Monday, March 26, 2018

Beach Bums On Koh Chang

Seventeen days on Koh Chang has been the perfect antidote for our exhilarating yet exhausting month in India.

It was everything we needed it to be.  Quiet.  Unassuming.  Peaceful.

I wore only 3 things: my swimsuit, a sarong, and my nightie.  FOR SEVENTEEN DAYS!  No underwear necessary.  Pure bliss.

We spent the first ten days on the west coast of the island on Kai Bae Beach.  I think we slept straight through the first seventy-two hours.

I was the laziest bum known to man.  Our conversations went something like this:

Joe:  "Wanna rent some kayaks this morning?"  Me:  "Nope."

Joe:  "Wanna hire a boat to take us to that little island for the day?"  Me:  "Uh-uh."

Joe:  "How about a walk along the beach?  Go to a waterfall?"    Me:  "Nah.  Maybe another day."

I have never been so tired and unmotivated in my life!  All I wanted to do was bob in the ocean, lounge on the sand, read my novel, eat Western food, nap in my deck chair, drink Thai beer and sleep in a comfy bed.  And that is all I did.

The view from our room.

These have been our positions for the past seventeen days.

Sadly, there is an elephant farm nearby.  Every day four babies are trotted down to the beach to give rides to the tourists.  I inwardly cheer when I see the baby elephants suddenly dip their shoulder or abruptly sit down in the water and dump their riders into the ocean.

I cannot get enough of the sea and the sky.  The colours are always changing.

Joe waits for this monk to walk by every morning at 6:30am to offer him fruit and rice.

'Downtown' Kai Bae Beach.  It is dotted with mom 'n pop restaurants, motorbikes rentals, fruit stands and variety stores selling everything from water wings to gasoline.  To hail a taxi, you just stand on the side of the road, wave down a white truck, negotiate a price with the driver, then hop in the back and hang on for dear life until you get to your destination!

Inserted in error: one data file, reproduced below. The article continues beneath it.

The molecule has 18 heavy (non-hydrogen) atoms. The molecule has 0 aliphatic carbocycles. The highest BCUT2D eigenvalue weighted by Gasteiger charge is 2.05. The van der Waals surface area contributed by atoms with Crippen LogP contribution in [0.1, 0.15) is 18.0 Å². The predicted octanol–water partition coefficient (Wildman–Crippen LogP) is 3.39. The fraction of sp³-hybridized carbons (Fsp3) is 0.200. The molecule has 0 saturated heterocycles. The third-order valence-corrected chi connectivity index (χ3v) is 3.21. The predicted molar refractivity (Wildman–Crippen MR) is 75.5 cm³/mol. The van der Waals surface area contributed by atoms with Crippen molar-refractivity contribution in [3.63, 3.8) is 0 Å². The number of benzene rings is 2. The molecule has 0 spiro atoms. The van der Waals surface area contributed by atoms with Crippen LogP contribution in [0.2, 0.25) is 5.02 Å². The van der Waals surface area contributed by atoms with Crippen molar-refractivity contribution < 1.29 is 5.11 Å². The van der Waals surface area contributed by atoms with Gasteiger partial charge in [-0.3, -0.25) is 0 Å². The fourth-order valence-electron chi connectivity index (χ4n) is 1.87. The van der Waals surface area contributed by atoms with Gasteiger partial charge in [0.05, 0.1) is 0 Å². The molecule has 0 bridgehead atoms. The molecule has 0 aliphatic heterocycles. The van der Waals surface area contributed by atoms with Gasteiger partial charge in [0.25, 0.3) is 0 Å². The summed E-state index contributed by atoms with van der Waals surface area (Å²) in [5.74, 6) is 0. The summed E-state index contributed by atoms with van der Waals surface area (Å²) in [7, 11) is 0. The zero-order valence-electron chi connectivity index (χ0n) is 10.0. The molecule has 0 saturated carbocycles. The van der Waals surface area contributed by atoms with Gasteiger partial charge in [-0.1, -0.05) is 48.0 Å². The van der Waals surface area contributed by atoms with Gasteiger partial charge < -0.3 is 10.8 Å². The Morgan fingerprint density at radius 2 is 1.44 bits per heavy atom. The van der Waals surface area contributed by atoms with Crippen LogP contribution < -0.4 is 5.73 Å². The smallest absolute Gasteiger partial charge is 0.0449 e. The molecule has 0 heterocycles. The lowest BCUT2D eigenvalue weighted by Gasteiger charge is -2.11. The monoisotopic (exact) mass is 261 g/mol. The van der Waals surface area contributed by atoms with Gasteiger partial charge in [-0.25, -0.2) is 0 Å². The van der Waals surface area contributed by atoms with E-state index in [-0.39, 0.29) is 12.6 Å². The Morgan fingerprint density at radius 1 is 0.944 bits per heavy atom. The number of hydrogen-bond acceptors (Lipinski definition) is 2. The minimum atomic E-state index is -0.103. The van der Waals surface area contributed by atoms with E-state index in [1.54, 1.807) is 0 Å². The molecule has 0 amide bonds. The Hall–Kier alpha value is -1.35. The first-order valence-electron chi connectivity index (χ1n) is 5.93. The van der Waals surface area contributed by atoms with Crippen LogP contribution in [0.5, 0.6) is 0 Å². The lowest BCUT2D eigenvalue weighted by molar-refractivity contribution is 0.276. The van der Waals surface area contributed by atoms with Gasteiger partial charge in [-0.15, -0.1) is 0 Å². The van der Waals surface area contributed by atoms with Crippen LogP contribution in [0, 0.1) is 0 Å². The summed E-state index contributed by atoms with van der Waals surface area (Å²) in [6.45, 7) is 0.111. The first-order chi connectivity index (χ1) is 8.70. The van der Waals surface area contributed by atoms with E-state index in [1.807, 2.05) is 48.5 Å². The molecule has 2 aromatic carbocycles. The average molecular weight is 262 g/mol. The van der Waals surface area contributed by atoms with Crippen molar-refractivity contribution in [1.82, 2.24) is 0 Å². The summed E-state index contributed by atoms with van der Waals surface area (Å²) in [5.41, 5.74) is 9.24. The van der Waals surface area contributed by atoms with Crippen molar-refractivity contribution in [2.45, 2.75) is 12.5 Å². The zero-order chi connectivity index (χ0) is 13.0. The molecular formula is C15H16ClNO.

And speaking of gasoline, it is sold in old whiskey bottles at the side of the road in the blistering heat.

Again, I cannot get enough of the colours of sea and the sky.

On the bus headed to the Koh Chang ferry, we met our new Italian friend Licia.  We saw each other twice during our time on the island.  Once for lunch at our resort, the other for dinner at an Italian restaurant.  We are hoping to see each other again, either in Vancouver or Milan!

One more sea and sky photo looking out onto the Gulf of Thailand.  The warmest ocean water I have ever swum in.

The second half of our time on Koh Chang was spent on the east coast of the island.  It was very remote and quiet.  Most of the time we were saying, "Where is everybody?"

Our routine didn't change much from before.  Nap, eat, drink, read and swim were our marching orders.

 Joe rented us a 2 bedroom, 2 bathroom house.  It came with a spiffy rooftop terrace!

 We had our own paddling pool up on the roof.  We spent our mornings up there with coffee.

The pool was situated on the ocean.  Every day, we lazed in those chairs and looked out to the Gulf of Trat and the hills of Cambodia beyond.  Most days we had the place to ourselves.

Toward the end of our stay, thunderstorms rolled in every afternoon.  Joe got caught in one while bringing me my beloved mango smoothie.

 Sunrise over the resort.

 Nobody here but us chickens!

 Again, Joe would ask me if I wanted to go paddle-boarding or kayaking.  The answer always remained the same.  A big, emphatic NO!

The colours of the sea and sky before a thunderstorm were beautiful.

I finally did something that required sitting up!  I sat on the swing for a quick photo.

We're tanned.  We're rested.  Time to leave.

And now it is time to think about heading home.  We have two more nights on Koh Chang, a couple more nights in Bangkok before we fly to Vancouver at the end of March.  

I cannot believe we've been travelling for 16 weeks.  The time has zoomed by.  It is going to take me a while to fully process all that I've seen and done since the beginning of December.  This trip certainly has been one for the books!

The next time you hear from me I'll be back in North America, back in Canada, back in my sweet little town of Squamish, B.C.

It'll be nice to be home.

Thursday, March 8, 2018

"Anything Is Possible In India, Ma'am."

Whenever I asked Subhash a question during our travels he always answered, "Anything is possible in India, ma'am."